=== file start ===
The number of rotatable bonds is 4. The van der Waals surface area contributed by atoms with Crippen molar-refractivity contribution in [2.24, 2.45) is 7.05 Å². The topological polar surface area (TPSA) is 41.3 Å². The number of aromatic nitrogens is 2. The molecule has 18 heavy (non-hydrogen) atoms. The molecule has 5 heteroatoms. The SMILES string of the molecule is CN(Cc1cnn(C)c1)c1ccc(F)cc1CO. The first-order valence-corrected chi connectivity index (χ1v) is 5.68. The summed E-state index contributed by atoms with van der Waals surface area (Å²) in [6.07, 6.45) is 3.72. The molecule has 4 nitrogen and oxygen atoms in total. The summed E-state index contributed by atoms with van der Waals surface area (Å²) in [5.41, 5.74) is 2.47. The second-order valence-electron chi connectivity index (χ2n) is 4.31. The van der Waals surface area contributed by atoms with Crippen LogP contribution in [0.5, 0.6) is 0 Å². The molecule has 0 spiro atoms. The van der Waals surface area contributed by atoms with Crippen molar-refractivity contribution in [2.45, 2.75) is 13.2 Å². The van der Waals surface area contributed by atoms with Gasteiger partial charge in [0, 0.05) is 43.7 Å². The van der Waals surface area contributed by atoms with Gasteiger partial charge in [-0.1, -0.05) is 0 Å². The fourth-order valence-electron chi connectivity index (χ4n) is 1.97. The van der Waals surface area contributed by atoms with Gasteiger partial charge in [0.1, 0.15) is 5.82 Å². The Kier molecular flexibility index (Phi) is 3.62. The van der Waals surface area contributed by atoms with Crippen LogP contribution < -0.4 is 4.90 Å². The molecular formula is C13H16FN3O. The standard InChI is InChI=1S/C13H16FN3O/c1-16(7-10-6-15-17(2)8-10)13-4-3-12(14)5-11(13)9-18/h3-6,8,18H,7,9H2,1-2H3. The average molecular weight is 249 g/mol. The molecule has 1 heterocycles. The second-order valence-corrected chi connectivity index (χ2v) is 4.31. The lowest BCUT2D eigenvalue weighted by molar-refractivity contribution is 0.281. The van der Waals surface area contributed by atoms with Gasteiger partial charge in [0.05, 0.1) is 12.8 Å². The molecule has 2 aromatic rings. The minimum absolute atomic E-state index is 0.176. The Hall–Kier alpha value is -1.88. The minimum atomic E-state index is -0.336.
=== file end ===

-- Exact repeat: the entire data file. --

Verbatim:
The number of rotatable bonds is 4. The van der Waals surface area contributed by atoms with Crippen molar-refractivity contribution in [2.24, 2.45) is 7.05 Å². The topological polar surface area (TPSA) is 41.3 Å². The number of aromatic nitrogens is 2. The molecule has 18 heavy (non-hydrogen) atoms. The molecule has 5 heteroatoms. The SMILES string of the molecule is CN(Cc1cnn(C)c1)c1ccc(F)cc1CO. The first-order valence-corrected chi connectivity index (χ1v) is 5.68. The summed E-state index contributed by atoms with van der Waals surface area (Å²) in [6.07, 6.45) is 3.72. The molecule has 4 nitrogen and oxygen atoms in total. The summed E-state index contributed by atoms with van der Waals surface area (Å²) in [5.41, 5.74) is 2.47. The second-order valence-electron chi connectivity index (χ2n) is 4.31. The van der Waals surface area contributed by atoms with Crippen LogP contribution in [0.5, 0.6) is 0 Å². The molecule has 0 spiro atoms. The van der Waals surface area contributed by atoms with Crippen molar-refractivity contribution in [2.45, 2.75) is 13.2 Å². The van der Waals surface area contributed by atoms with Gasteiger partial charge in [0, 0.05) is 43.7 Å². The van der Waals surface area contributed by atoms with Gasteiger partial charge in [-0.1, -0.05) is 0 Å². The fourth-order valence-electron chi connectivity index (χ4n) is 1.97. The van der Waals surface area contributed by atoms with Gasteiger partial charge in [0.1, 0.15) is 5.82 Å². The Kier molecular flexibility index (Phi) is 3.62. The van der Waals surface area contributed by atoms with Crippen LogP contribution < -0.4 is 4.90 Å². The molecular formula is C13H16FN3O. The standard InChI is InChI=1S/C13H16FN3O/c1-16(7-10-6-15-17(2)8-10)13-4-3-12(14)5-11(13)9-18/h3-6,8,18H,7,9H2,1-2H3. The average molecular weight is 249 g/mol. The molecule has 1 heterocycles. The second-order valence-corrected chi connectivity index (χ2v) is 4.31. The lowest BCUT2D eigenvalue weighted by molar-refractivity contribution is 0.281. The van der Waals surface area contributed by atoms with Gasteiger partial charge in [0.05, 0.1) is 12.8 Å². The molecule has 2 aromatic rings. The minimum absolute atomic E-state index is 0.176. The Hall–Kier alpha value is -1.88. The minimum atomic E-state index is -0.336.